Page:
Benjamin Millepied and Nicolas Bos, President & CEO of Van Cleef & Arpels
Almost fifty years after the first performance of Jewels - George Balanchine’s ballet inspired by the jewelry of Van Cleef & Arpels - the Maison is once again taking part in an exceptional collaboration in the field of dance: a long-term partnership with L.A Dance Project, the collective founded by Benjamin Millepied. In May 2013, at the Théâtre du Châtelet in Paris, the French dancer and choreographer staged Reflections, a new work born out of his encounter with the High Jewelry Maison.
Featuring a score composed for the occasion by David Lang and a set and costumes designed by the American artist Barbara Kruger, it presents Benjamin Millepied’s vision of precious stones.
Three unique ballerina clips in white gold and diamonds
To celebrate this partnership, Van Cleef & Arpels presented three unique clips in the ballerina and fairy tradition so dear to the Maison. In white gold and diamonds, these dancers are remarkable for their graceful, ethereal lines and sparkling simplicity. While one of them stands out for the gossamer lightness of her dress - with its delicate honeycomb motif - the other two pieces capture all the elegance of a dance step frozen in time. With these slender silhouettes, Van Cleef & Arpels once more translates the ephemeral beauty of movement into gold and precious stones.
Steps of creation of the ballerina clip in white gold and diamonds
True miniature sculptures, these pieces have been designed from the outset as three-dimensional female figures. The entire silhouette is carefully shaped: the waist, the bust, the varying contours of the arms and the legs, discernible thanks to the transparent effect of an openwork tutu. The attention to detail extends to the rear of the piece: as finely worked as the front, it is crowned by an elegant chignon that sparkles with diamonds.
Ballerina necklace, transformable into bracelet, in white gold and diamonds
As a tribute to Reflections, Van Cleef & Arpels revisited one of its emblematic creations: the Zip necklace. The Maison has created a brand new piece whose tassel, depicting a ballerina seen from above, provides a clear reference to the world of dance. With her arms extended gracefully, the dancer is haloed by a skirt of glittering diamonds.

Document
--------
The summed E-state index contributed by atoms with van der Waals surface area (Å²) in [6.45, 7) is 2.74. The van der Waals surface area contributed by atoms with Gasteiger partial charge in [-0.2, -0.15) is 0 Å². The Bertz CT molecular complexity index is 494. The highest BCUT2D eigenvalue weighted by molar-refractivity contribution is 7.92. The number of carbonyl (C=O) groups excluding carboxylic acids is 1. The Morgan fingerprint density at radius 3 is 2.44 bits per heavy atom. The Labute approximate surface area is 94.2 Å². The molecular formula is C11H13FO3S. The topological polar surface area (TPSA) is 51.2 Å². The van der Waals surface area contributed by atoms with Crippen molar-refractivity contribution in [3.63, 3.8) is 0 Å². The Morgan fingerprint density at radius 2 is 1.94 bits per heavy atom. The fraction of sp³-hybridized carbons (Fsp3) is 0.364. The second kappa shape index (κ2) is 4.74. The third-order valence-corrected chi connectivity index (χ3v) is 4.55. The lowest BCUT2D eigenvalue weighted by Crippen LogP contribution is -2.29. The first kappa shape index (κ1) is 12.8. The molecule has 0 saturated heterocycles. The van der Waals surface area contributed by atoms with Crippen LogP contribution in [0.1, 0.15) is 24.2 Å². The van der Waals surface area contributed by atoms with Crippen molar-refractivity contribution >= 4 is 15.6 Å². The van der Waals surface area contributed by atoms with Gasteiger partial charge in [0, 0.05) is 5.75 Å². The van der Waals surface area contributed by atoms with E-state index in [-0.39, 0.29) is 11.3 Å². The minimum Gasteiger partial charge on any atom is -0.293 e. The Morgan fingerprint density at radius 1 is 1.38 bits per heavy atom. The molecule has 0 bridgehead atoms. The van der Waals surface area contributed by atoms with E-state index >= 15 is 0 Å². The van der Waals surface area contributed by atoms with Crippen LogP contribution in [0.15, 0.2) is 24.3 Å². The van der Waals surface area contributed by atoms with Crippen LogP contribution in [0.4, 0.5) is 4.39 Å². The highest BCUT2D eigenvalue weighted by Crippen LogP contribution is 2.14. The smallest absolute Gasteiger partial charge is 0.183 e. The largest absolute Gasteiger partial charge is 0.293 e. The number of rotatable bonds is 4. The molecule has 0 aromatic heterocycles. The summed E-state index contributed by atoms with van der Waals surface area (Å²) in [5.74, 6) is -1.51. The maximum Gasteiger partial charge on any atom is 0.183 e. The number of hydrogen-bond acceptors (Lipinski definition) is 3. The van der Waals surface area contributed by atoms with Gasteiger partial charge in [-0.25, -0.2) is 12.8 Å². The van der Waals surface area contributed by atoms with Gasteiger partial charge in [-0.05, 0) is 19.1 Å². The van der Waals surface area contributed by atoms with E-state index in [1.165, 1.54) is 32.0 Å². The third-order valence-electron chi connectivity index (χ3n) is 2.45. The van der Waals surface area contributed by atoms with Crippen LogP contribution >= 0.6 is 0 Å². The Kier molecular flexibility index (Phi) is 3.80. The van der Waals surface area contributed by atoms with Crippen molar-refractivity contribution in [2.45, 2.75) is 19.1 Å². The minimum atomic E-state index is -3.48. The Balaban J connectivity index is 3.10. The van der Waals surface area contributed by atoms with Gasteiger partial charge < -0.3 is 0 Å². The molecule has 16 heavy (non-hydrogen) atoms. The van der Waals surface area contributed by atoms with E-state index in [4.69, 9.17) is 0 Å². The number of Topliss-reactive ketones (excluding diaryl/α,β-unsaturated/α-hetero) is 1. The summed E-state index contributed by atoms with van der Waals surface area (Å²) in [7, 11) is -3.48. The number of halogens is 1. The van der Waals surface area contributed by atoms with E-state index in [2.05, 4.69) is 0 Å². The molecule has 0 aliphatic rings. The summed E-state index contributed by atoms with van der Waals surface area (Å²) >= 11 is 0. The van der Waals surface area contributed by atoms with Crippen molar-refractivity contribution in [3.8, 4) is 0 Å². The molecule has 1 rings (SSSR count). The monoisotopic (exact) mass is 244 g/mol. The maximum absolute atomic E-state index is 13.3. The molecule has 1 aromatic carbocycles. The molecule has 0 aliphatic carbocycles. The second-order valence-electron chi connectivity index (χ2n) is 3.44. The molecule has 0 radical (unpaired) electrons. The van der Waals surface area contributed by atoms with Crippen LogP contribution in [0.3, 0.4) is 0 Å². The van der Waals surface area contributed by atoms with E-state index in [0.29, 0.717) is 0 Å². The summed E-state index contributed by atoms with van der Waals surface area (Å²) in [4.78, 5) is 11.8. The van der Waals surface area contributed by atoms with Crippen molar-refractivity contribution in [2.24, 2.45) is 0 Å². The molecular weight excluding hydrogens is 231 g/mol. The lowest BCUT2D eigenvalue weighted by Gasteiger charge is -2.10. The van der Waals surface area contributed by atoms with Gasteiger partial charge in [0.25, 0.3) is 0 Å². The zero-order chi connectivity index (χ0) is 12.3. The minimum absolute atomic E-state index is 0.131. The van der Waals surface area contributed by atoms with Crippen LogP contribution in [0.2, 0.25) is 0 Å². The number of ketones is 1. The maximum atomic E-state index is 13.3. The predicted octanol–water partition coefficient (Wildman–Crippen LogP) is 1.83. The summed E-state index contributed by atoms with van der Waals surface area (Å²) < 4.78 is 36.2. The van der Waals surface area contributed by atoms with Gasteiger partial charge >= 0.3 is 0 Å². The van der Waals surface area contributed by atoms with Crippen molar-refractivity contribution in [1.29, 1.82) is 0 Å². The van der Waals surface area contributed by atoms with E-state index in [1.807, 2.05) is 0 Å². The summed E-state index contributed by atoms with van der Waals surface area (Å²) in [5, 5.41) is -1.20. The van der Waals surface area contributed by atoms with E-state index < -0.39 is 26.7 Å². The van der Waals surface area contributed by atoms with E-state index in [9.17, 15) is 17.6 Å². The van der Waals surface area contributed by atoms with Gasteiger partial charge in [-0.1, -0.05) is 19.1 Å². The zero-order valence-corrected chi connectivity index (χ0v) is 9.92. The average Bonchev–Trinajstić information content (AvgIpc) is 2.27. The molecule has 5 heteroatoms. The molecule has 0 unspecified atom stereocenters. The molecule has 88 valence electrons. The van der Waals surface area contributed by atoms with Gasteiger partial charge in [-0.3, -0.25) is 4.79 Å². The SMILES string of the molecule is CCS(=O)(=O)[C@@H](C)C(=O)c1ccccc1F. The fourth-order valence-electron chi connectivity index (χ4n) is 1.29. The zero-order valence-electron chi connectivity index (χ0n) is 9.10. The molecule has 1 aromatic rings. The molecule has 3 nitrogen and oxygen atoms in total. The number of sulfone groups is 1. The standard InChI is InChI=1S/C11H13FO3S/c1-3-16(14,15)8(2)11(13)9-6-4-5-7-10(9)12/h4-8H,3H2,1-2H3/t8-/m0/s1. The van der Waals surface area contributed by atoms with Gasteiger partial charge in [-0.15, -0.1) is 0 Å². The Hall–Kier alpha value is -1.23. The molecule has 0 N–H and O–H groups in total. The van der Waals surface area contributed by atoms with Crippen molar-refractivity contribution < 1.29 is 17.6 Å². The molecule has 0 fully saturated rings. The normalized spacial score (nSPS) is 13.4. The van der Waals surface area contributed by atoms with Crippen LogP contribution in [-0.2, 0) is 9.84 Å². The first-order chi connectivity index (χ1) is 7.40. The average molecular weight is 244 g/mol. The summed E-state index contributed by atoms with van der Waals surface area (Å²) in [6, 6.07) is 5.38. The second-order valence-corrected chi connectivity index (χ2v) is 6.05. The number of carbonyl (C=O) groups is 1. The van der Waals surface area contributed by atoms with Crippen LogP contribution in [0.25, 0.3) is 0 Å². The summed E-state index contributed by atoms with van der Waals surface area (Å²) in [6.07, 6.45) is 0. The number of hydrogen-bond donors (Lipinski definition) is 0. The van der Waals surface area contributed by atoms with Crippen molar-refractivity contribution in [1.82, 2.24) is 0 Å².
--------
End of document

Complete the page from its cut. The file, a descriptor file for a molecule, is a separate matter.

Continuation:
Steps of creation of the Ballerina necklace, transformable into bracelet, in white gold and diamonds
A masterpiece of ingenuity, the Zip necklace is without doubt one of Van Cleef & Arpels’ most daring creations. Its story begins in the late 1930s, when the Duchess of Windsor - one of the Maison’s leading customers - suggested to Renée Puissant, Artistic Director and daughter of the founding couple, that the zip fastener could provide the inspiration for a piece of jewelry. Crafted in round and baguette-cut diamonds mounted in platinum, the necklace was not produced until 1951. An outstanding technical achievement, it soon achieved iconic status. The necklace is distinguished by its ability to be worn in two different ways: either opened as a necklace or closed as a bracelet, epitomizing the Maison’s taste for innovative and transformable designs.
Danseuse Espagnole clip, 1941, Van Cleef & Arpels' Collection
For Van Cleef & Arpels, ever sensitive to grace and harmony, dance has long been an important source of inspiration. The Maison’s first ballerina clips were created in New York in the 1940s at the prompting of Louis Arpels. Not long afterwards, a decisive encounter reinforced the Maison’s links with the world of dance. Settled in New York since 1939, Claude Arpels met the well-known choreographer George Balanchine, co-founder of the New York City Ballet. Their shared passion for gems blossomed into an artistic partnership that gave rise to Balanchine’s ballet Jewels. Today, the duet continues thanks to this collaboration with Benjamin Millepied, who was principal dancer with the New York City Ballet before creating L.A Dance Project in 2012.